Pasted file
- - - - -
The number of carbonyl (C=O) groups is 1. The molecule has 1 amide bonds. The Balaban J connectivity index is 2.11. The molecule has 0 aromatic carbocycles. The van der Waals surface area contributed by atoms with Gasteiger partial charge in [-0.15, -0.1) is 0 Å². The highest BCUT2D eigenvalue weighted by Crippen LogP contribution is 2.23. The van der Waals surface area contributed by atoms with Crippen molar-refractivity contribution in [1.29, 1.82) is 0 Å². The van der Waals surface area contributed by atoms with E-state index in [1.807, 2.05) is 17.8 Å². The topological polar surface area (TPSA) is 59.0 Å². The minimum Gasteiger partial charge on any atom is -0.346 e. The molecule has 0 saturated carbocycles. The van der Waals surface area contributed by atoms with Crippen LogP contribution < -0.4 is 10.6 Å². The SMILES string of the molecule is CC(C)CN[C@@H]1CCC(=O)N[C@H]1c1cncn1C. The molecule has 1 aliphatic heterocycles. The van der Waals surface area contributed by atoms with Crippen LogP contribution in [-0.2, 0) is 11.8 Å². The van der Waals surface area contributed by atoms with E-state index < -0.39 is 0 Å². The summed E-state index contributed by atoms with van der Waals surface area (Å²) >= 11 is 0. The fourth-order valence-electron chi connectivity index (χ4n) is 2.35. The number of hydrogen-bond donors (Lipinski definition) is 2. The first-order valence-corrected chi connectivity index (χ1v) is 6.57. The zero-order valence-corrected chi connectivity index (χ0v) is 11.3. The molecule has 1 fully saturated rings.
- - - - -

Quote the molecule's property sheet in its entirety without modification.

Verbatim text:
The number of carbonyl (C=O) groups is 1. The molecule has 1 amide bonds. The Balaban J connectivity index is 2.11. The molecule has 0 aromatic carbocycles. The van der Waals surface area contributed by atoms with Gasteiger partial charge in [-0.15, -0.1) is 0 Å². The highest BCUT2D eigenvalue weighted by Crippen LogP contribution is 2.23. The van der Waals surface area contributed by atoms with Crippen molar-refractivity contribution in [1.29, 1.82) is 0 Å². The van der Waals surface area contributed by atoms with E-state index in [1.807, 2.05) is 17.8 Å². The topological polar surface area (TPSA) is 59.0 Å². The minimum Gasteiger partial charge on any atom is -0.346 e. The molecule has 0 saturated carbocycles. The van der Waals surface area contributed by atoms with Crippen LogP contribution < -0.4 is 10.6 Å². The SMILES string of the molecule is CC(C)CN[C@@H]1CCC(=O)N[C@H]1c1cncn1C. The molecule has 1 aliphatic heterocycles. The van der Waals surface area contributed by atoms with Crippen LogP contribution in [-0.2, 0) is 11.8 Å². The van der Waals surface area contributed by atoms with E-state index < -0.39 is 0 Å². The summed E-state index contributed by atoms with van der Waals surface area (Å²) >= 11 is 0. The fourth-order valence-electron chi connectivity index (χ4n) is 2.35. The number of hydrogen-bond donors (Lipinski definition) is 2. The first-order valence-corrected chi connectivity index (χ1v) is 6.57. The zero-order valence-corrected chi connectivity index (χ0v) is 11.3. The molecule has 1 fully saturated rings.